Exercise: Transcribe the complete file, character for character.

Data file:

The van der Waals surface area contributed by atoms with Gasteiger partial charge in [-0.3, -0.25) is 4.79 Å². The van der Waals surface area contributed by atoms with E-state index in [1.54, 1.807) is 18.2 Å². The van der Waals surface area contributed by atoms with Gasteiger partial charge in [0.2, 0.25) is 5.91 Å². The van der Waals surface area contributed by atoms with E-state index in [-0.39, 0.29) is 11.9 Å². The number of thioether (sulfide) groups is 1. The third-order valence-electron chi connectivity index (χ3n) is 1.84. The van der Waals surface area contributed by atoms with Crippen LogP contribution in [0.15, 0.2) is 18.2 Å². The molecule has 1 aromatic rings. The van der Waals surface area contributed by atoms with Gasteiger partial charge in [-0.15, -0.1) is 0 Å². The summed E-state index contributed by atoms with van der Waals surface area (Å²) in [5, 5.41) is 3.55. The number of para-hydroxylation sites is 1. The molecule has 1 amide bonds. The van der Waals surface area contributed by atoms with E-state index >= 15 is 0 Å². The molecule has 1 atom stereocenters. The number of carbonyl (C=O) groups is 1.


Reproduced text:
The van der Waals surface area contributed by atoms with Gasteiger partial charge in [-0.3, -0.25) is 4.79 Å². The van der Waals surface area contributed by atoms with E-state index in [1.54, 1.807) is 18.2 Å². The van der Waals surface area contributed by atoms with Gasteiger partial charge in [0.2, 0.25) is 5.91 Å². The van der Waals surface area contributed by atoms with E-state index in [-0.39, 0.29) is 11.9 Å². The number of thioether (sulfide) groups is 1. The third-order valence-electron chi connectivity index (χ3n) is 1.84. The van der Waals surface area contributed by atoms with Crippen LogP contribution in [0.15, 0.2) is 18.2 Å². The molecule has 1 aromatic rings. The van der Waals surface area contributed by atoms with Gasteiger partial charge in [-0.15, -0.1) is 0 Å². The summed E-state index contributed by atoms with van der Waals surface area (Å²) in [5, 5.41) is 3.55. The number of para-hydroxylation sites is 1. The molecule has 1 amide bonds. The van der Waals surface area contributed by atoms with E-state index >= 15 is 0 Å². The molecule has 1 atom stereocenters. The number of carbonyl (C=O) groups is 1.